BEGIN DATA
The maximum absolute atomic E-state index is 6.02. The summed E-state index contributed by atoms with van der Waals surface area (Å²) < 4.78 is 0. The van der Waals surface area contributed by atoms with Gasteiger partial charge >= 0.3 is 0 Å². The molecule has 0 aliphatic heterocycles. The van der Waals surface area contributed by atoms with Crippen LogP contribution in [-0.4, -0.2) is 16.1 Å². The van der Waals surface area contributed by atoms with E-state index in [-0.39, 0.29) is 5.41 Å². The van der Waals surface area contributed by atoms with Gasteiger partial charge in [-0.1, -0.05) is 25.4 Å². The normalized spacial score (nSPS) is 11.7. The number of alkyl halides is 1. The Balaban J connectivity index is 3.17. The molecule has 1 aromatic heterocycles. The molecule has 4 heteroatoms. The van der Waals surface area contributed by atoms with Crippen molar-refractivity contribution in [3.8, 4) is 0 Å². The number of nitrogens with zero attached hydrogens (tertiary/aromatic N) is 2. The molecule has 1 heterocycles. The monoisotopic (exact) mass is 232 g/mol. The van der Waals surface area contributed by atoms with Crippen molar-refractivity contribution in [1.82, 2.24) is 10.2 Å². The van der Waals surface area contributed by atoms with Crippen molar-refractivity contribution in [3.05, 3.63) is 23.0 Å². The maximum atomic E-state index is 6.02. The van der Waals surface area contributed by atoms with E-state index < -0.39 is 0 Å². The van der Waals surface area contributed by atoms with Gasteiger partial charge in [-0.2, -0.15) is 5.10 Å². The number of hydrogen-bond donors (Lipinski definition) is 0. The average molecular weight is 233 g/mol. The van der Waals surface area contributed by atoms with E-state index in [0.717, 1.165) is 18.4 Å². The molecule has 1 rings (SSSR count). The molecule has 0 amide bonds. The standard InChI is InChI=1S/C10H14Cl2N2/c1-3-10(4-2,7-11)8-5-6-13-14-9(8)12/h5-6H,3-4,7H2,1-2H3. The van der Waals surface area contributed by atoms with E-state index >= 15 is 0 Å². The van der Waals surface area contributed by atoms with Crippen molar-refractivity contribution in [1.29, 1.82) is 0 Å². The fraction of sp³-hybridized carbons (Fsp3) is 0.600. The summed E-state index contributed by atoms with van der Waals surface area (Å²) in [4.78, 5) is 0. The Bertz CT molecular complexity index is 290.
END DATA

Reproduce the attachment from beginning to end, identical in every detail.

The maximum absolute atomic E-state index is 6.02. The summed E-state index contributed by atoms with van der Waals surface area (Å²) < 4.78 is 0. The van der Waals surface area contributed by atoms with Gasteiger partial charge >= 0.3 is 0 Å². The molecule has 0 aliphatic heterocycles. The van der Waals surface area contributed by atoms with Crippen LogP contribution in [-0.4, -0.2) is 16.1 Å². The van der Waals surface area contributed by atoms with E-state index in [-0.39, 0.29) is 5.41 Å². The van der Waals surface area contributed by atoms with Gasteiger partial charge in [-0.1, -0.05) is 25.4 Å². The normalized spacial score (nSPS) is 11.7. The number of alkyl halides is 1. The Balaban J connectivity index is 3.17. The molecule has 1 aromatic heterocycles. The molecule has 4 heteroatoms. The van der Waals surface area contributed by atoms with Crippen molar-refractivity contribution in [3.8, 4) is 0 Å². The number of nitrogens with zero attached hydrogens (tertiary/aromatic N) is 2. The molecule has 1 heterocycles. The monoisotopic (exact) mass is 232 g/mol. The van der Waals surface area contributed by atoms with Crippen molar-refractivity contribution in [1.82, 2.24) is 10.2 Å². The van der Waals surface area contributed by atoms with Crippen molar-refractivity contribution in [3.05, 3.63) is 23.0 Å². The maximum atomic E-state index is 6.02. The van der Waals surface area contributed by atoms with E-state index < -0.39 is 0 Å². The van der Waals surface area contributed by atoms with Gasteiger partial charge in [-0.2, -0.15) is 5.10 Å². The number of hydrogen-bond donors (Lipinski definition) is 0. The average molecular weight is 233 g/mol. The van der Waals surface area contributed by atoms with E-state index in [0.717, 1.165) is 18.4 Å². The molecule has 1 rings (SSSR count). The molecule has 0 amide bonds. The standard InChI is InChI=1S/C10H14Cl2N2/c1-3-10(4-2,7-11)8-5-6-13-14-9(8)12/h5-6H,3-4,7H2,1-2H3. The van der Waals surface area contributed by atoms with E-state index >= 15 is 0 Å². The van der Waals surface area contributed by atoms with Crippen molar-refractivity contribution in [1.29, 1.82) is 0 Å². The fraction of sp³-hybridized carbons (Fsp3) is 0.600. The summed E-state index contributed by atoms with van der Waals surface area (Å²) in [4.78, 5) is 0. The Bertz CT molecular complexity index is 290.